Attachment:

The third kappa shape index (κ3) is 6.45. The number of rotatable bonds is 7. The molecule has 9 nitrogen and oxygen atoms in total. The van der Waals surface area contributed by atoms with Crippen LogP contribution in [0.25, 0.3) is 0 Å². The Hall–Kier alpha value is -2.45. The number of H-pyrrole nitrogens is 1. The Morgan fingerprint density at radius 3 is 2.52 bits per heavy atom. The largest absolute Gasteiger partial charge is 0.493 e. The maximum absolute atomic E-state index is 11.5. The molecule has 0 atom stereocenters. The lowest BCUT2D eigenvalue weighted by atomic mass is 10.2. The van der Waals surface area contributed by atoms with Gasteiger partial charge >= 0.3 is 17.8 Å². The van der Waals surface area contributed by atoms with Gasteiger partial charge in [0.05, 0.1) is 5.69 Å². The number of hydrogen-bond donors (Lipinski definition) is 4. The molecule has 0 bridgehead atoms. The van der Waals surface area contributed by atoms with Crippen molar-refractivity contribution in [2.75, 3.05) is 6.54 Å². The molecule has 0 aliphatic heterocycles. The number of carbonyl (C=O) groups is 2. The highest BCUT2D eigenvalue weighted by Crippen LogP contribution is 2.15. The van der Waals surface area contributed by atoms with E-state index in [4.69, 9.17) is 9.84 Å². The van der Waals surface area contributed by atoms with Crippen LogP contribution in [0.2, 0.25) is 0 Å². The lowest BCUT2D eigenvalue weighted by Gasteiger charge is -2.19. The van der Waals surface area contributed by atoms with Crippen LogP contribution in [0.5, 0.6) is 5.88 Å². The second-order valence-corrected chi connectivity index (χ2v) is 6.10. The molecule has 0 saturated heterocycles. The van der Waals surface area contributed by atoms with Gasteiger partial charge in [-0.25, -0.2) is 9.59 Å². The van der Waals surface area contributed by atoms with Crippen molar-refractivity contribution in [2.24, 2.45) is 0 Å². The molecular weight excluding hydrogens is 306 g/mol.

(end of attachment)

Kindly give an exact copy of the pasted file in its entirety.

The third kappa shape index (κ3) is 6.45. The number of rotatable bonds is 7. The molecule has 9 nitrogen and oxygen atoms in total. The van der Waals surface area contributed by atoms with Crippen LogP contribution in [0.25, 0.3) is 0 Å². The Hall–Kier alpha value is -2.45. The number of H-pyrrole nitrogens is 1. The Morgan fingerprint density at radius 3 is 2.52 bits per heavy atom. The largest absolute Gasteiger partial charge is 0.493 e. The maximum absolute atomic E-state index is 11.5. The molecule has 0 atom stereocenters. The lowest BCUT2D eigenvalue weighted by atomic mass is 10.2. The van der Waals surface area contributed by atoms with Gasteiger partial charge >= 0.3 is 17.8 Å². The van der Waals surface area contributed by atoms with Gasteiger partial charge in [0.05, 0.1) is 5.69 Å². The number of hydrogen-bond donors (Lipinski definition) is 4. The molecule has 0 bridgehead atoms. The van der Waals surface area contributed by atoms with Crippen molar-refractivity contribution in [2.75, 3.05) is 6.54 Å². The molecule has 0 aliphatic heterocycles. The number of carbonyl (C=O) groups is 2. The highest BCUT2D eigenvalue weighted by Crippen LogP contribution is 2.15. The van der Waals surface area contributed by atoms with E-state index in [4.69, 9.17) is 9.84 Å². The van der Waals surface area contributed by atoms with Crippen LogP contribution in [0.2, 0.25) is 0 Å². The lowest BCUT2D eigenvalue weighted by Gasteiger charge is -2.19. The van der Waals surface area contributed by atoms with Crippen LogP contribution in [0.5, 0.6) is 5.88 Å². The second-order valence-corrected chi connectivity index (χ2v) is 6.10. The molecule has 0 saturated heterocycles. The van der Waals surface area contributed by atoms with Gasteiger partial charge in [-0.25, -0.2) is 9.59 Å². The van der Waals surface area contributed by atoms with Crippen molar-refractivity contribution in [2.24, 2.45) is 0 Å². The molecular weight excluding hydrogens is 306 g/mol.